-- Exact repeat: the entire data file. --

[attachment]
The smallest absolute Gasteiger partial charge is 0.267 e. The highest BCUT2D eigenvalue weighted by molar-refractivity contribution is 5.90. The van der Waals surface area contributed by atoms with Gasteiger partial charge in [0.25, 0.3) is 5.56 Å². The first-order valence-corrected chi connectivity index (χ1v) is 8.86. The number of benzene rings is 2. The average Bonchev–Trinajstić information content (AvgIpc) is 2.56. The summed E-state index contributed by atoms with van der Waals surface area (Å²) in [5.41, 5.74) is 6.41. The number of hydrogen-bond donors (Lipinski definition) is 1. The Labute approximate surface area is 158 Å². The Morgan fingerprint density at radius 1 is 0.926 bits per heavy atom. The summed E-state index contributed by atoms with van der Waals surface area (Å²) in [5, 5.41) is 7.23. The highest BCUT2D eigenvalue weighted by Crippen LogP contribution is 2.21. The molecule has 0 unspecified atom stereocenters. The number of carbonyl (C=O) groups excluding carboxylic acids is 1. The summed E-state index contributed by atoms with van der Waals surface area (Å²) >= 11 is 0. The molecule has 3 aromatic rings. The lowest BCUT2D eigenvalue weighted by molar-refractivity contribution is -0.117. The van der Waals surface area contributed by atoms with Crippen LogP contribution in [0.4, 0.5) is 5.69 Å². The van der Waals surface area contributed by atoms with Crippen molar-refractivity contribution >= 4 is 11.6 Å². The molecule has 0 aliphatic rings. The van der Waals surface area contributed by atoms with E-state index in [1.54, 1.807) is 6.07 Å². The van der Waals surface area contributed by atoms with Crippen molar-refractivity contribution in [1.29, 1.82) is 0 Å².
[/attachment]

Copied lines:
The smallest absolute Gasteiger partial charge is 0.267 e. The highest BCUT2D eigenvalue weighted by molar-refractivity contribution is 5.90. The van der Waals surface area contributed by atoms with Gasteiger partial charge in [0.25, 0.3) is 5.56 Å². The first-order valence-corrected chi connectivity index (χ1v) is 8.86. The number of benzene rings is 2. The average Bonchev–Trinajstić information content (AvgIpc) is 2.56. The summed E-state index contributed by atoms with van der Waals surface area (Å²) in [5.41, 5.74) is 6.41. The number of hydrogen-bond donors (Lipinski definition) is 1. The Labute approximate surface area is 158 Å². The Morgan fingerprint density at radius 1 is 0.926 bits per heavy atom. The summed E-state index contributed by atoms with van der Waals surface area (Å²) in [5, 5.41) is 7.23. The highest BCUT2D eigenvalue weighted by Crippen LogP contribution is 2.21. The molecule has 0 unspecified atom stereocenters. The number of carbonyl (C=O) groups excluding carboxylic acids is 1. The summed E-state index contributed by atoms with van der Waals surface area (Å²) >= 11 is 0. The molecule has 3 aromatic rings. The lowest BCUT2D eigenvalue weighted by molar-refractivity contribution is -0.117. The van der Waals surface area contributed by atoms with Crippen LogP contribution in [0.4, 0.5) is 5.69 Å². The van der Waals surface area contributed by atoms with Crippen molar-refractivity contribution >= 4 is 11.6 Å². The molecule has 0 aliphatic rings. The van der Waals surface area contributed by atoms with E-state index in [1.54, 1.807) is 6.07 Å². The van der Waals surface area contributed by atoms with Crippen molar-refractivity contribution in [1.29, 1.82) is 0 Å².